Date of Graduation


Document Type


Degree Name

Bachelor of Science

Degree Level



Chemistry & Biochemistry


Kumar, TKS

Committee Member/Reader

Adams, Paul

Committee Member/Second Reader

Ceballos, Ruben Michael

Committee Member/Third Reader

Davidson, Fiona


Chronic wounds pose a major problem in the United States with an estimate of twenty-five million dollars a year spent on associated treatments. Growth factors can be used as a potential treatment for chronic wounds since they promote cell proliferation and angiogenesis. This study employs one specific growth factor, fibroblast growth factor 2 (FGF2) so that it could potentially be used in future treatment. Wild-type FGF2 is thermally unstable, and it has a mean elimination time of 7.6 hours. This study attempted to improve upon its stability through a mutation on the heparin binding loop. The mutation performed was K134E. This mutation decreased the number of electrostatic interactions present on the heparin-binding loop.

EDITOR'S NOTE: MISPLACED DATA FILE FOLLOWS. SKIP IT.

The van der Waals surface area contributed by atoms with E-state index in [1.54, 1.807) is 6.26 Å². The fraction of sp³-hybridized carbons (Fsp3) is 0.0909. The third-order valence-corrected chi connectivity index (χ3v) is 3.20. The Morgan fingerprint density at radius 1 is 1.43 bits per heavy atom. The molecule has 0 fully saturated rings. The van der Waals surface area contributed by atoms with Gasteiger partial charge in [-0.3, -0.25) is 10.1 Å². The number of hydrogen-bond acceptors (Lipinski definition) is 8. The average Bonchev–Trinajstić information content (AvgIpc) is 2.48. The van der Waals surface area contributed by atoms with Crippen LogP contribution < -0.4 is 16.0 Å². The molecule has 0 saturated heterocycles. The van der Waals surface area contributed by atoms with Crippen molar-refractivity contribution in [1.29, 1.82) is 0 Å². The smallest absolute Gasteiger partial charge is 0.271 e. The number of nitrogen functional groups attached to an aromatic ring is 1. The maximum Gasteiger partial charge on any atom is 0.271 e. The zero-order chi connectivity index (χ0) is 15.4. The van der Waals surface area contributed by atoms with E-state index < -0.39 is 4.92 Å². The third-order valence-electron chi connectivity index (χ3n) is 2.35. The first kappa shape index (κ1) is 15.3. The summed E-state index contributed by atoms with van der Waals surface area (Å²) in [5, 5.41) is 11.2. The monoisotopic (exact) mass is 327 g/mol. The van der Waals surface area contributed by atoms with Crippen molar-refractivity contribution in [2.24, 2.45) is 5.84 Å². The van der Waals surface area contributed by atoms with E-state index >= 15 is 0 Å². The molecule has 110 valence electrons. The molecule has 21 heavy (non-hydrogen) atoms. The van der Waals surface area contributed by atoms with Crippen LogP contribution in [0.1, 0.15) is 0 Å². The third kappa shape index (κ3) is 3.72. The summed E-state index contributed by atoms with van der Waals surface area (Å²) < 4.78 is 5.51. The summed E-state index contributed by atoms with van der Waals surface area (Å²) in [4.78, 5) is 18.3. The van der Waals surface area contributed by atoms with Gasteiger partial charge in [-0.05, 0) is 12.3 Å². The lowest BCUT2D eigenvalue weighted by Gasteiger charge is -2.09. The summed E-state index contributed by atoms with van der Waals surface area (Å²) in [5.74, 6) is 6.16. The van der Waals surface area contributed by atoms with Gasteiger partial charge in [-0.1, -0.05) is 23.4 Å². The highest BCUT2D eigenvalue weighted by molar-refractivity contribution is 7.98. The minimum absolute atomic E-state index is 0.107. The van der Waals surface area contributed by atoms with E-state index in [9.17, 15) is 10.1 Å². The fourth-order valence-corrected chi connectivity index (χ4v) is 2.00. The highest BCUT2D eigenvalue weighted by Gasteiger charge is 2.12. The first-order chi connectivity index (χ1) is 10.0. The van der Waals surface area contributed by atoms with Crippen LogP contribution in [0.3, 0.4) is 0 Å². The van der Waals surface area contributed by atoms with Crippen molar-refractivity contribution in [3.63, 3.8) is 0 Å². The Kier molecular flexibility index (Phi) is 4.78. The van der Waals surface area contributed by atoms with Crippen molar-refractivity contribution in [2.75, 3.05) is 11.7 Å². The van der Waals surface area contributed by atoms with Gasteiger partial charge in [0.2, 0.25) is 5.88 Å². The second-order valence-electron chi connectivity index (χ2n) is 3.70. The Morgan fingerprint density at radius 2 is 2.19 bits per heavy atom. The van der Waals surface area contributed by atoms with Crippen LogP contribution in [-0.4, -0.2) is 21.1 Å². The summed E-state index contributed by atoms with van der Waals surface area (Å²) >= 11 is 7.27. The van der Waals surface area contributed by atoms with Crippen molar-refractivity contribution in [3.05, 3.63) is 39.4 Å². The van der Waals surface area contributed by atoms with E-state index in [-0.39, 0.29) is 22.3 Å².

FGF2 was first be attained through the large-scale expression of glutathione-S- transferase-fibroblast growth factor 2 (GST-FGF2). GST-tag was then cleaved from GST-FGF2 by thrombin digestion. The stability and structure were studied through differential scanning calorimetry, circular dichroism, and florescence. This process is a low-cost method since GST-FGF2 was purified from an E. coli culture containing the mutant plasmid

Even though both wild-type and mutant protein were successfully purified at least once, there was not enough protein purified for neither to conduct all characterization studies. A purification procedure was established, and it is possible that the mutant has greater thermal stability than the wild-type but further studies are still needed to make a definitive conclusion.


Chronic wounds, cell proliferation, fibroblast growth, heparin-binding loop